After World War II, interest in painted screens declined in popularity. Tastes changed. Jalousie windows and doors put the screen inside behind glass. The advent of air conditioners kept windows and doors closed, and curtains drawn. The beautiful painted screens began to disappear from the urban landscape.

In the 1970s, Dee Harget learned the trade from a few surviving artists. She began to paint screens, advertised, and renewed interest in the skill of screen painting.

Elaine Eff wrote her doctoral dissertation and dedicated a large part of her work to Baltimore's painted screens. She postulated that urban immigrants missed the rural settings of their European childhoods so were drawn to the sylvan settings depicted on painted screens. She even researched old pictures of houses in Czechoslovakia in search of the beloved red roofed bungalow.

In 1988, the Baltimore Painted Screen Society was established and was dedicated to the continuation of the beautiful decorative tradition. Elaine Eff said that, "in a pre-TV era, the show's outside." People could sit in their living rooms and watch the goings-on outside while the people on the sidewalk viewed a fanciful painting of a sentimental landscape.

Eff produced a documentary film called the Screen Painters that was shown on nationally on PBS. The documentary features the screen paining brothers Ben and Ted Richardson.

Today, the Baltimore Painted Screen Society promotes and educates the public on the folk are of Baltimore screen painting. It hosts classes, workshops and introduces people to the art at events like Baltimore's annual summer Artscape.

Painted Screen

Painted Screen

Painted Screens Are Back

Painted screens are back. They may not show up along endless rows of narrow houses of Baltimore, but are scattered throughout the city and surrounding counties. Painted screens have been displayed at the American Visionary Museum at Baltimore's Inner Harbor. Painted screens on individual homes still can be seen in the streets of Canton and Highlandtown.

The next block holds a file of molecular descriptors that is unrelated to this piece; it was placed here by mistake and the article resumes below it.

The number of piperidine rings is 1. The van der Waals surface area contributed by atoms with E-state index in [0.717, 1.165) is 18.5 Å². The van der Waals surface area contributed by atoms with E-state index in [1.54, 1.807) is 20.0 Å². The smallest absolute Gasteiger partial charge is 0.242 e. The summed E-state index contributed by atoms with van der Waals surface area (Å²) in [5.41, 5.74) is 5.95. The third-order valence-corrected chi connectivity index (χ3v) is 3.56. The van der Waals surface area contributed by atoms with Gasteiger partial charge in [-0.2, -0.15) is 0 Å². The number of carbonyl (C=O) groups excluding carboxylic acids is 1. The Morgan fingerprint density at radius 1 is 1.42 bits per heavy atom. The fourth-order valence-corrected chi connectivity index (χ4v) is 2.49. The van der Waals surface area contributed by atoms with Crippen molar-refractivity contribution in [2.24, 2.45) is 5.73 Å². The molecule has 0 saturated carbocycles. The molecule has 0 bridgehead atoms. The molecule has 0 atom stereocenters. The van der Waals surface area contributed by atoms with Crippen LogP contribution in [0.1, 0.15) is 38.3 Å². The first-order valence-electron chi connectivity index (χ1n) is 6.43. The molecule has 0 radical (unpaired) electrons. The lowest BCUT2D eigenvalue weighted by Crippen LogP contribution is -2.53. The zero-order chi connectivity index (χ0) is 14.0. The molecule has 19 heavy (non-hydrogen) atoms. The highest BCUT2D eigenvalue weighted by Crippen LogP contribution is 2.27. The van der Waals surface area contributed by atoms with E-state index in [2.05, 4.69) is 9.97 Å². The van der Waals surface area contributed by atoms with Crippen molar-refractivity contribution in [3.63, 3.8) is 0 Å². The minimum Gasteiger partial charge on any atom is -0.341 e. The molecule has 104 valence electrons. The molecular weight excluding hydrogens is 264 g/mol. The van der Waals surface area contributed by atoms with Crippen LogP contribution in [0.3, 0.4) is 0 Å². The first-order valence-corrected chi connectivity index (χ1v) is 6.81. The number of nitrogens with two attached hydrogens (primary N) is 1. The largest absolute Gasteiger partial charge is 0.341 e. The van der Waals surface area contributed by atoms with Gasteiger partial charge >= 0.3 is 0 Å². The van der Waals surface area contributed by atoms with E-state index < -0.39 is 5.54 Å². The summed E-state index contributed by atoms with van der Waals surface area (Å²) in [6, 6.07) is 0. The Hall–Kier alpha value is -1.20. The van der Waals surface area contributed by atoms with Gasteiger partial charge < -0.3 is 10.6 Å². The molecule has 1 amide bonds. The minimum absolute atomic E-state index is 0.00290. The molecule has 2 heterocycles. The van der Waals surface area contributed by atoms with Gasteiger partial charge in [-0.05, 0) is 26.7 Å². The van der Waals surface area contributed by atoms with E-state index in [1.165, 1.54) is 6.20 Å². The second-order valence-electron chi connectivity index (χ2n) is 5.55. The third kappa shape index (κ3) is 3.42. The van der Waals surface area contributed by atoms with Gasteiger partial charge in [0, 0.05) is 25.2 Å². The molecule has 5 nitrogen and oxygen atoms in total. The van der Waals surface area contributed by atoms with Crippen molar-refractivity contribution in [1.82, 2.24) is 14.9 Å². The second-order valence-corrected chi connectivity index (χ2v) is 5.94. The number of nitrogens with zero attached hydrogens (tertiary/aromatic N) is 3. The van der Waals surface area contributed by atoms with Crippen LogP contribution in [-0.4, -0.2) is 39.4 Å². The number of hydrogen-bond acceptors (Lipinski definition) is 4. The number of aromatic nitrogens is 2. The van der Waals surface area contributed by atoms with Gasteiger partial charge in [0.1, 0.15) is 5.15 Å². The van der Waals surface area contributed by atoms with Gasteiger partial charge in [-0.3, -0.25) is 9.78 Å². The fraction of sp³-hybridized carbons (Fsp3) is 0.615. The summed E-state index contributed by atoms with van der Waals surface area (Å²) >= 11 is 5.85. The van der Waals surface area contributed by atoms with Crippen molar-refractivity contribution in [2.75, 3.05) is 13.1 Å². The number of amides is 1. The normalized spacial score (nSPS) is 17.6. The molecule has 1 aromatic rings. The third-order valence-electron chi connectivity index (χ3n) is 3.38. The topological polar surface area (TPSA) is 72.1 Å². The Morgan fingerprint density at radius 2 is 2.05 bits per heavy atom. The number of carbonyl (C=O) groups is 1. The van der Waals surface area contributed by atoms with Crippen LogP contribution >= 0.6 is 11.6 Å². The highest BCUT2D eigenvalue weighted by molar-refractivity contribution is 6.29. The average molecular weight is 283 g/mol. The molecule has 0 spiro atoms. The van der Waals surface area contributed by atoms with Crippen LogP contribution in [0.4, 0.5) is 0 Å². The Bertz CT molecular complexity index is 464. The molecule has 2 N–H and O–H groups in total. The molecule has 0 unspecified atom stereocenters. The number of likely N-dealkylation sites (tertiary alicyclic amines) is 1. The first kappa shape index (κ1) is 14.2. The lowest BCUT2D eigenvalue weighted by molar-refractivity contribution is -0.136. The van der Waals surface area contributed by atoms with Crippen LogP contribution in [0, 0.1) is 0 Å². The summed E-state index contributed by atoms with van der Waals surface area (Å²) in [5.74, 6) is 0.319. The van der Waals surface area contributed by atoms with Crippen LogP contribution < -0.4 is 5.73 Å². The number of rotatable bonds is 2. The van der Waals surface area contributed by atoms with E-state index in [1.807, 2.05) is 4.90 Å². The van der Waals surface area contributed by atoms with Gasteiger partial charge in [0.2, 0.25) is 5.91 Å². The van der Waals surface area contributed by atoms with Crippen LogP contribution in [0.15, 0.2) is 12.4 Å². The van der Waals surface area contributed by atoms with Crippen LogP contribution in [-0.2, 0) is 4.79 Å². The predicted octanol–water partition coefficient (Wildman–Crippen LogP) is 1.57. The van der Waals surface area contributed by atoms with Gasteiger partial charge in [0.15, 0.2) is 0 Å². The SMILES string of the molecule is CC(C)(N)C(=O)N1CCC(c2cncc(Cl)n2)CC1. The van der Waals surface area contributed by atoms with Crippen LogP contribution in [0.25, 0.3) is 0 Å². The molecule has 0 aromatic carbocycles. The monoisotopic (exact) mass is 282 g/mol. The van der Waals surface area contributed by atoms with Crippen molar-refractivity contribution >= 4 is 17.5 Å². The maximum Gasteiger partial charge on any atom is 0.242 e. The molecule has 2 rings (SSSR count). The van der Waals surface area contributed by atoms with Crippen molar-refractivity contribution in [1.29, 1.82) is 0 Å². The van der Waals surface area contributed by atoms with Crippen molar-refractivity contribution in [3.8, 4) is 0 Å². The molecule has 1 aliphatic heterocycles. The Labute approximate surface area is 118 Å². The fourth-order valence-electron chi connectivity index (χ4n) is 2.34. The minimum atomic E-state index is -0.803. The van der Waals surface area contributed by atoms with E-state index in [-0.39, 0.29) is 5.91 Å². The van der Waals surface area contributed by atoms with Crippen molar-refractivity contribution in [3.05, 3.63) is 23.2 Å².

At ArtScape 2009, the Baltimore Painted Screen Society hosted a 1 hour workshop where participants were given a crash course in the unique folk art.

Screen painting workshop

Screen painting workshop

Dolores Paints a Screen

The workshop at Art Scape quickly filled with would-be screen painters. The tangled legs of easels and the scramble to find a spot created an instant rapport and sense of merriment among the participants.

The Baltimore Painted Screen Society offered jars of acrylic paint, brushes, cans of water, and, of course, screens. The equipment and colors were limited and so was the time, but none of these shortcomings deterred interest. The jostling of students and observers incurred laughter and camaraderie as folks shared paint and space. Bumped easels and paint smeared hands brought out a sense of community as we all plunged into the lesson.

Walking around Art Scape with a window screen was a pain in the butt. Fortunately, a gentleman admired it and was happy to take it off my hands and add it to his display.

Walking around Art Scape with a window screen was a pain in the butt. Fortunately, a gentleman admired it and was happy to take it off my hands and add it to his display.

How to Paint a Screen

In order to display a painted screen in your window or door, you must use exterior grade paints.

  1. Prime the outside of the screen with exterior grade white primer.
  2. Cover the inside of the screen with black paper. This will help you see your work.
  3. Make sure that your brush is relatively dry. You don't want globs of paint to fill the holes in the mesh. Remember, you still want to see out of the screen.
  4. Create a background. Lay in the basic painting areas (e.g., sky, landforms, water, buildings, etc.) with light colors.
  5. Add definitions (e.g., clouds, trees).
  6. Work in details, beginning with light colors and ending with dark colors.
  7. When the painting is finished and has dried, apply a clear coat (again, exterior grade) to preserve and protect your painting.
  8. You might attempt practice screens by cutting smaller pieces of screening material or using an old screen to get the feeling of how to paint on a screen.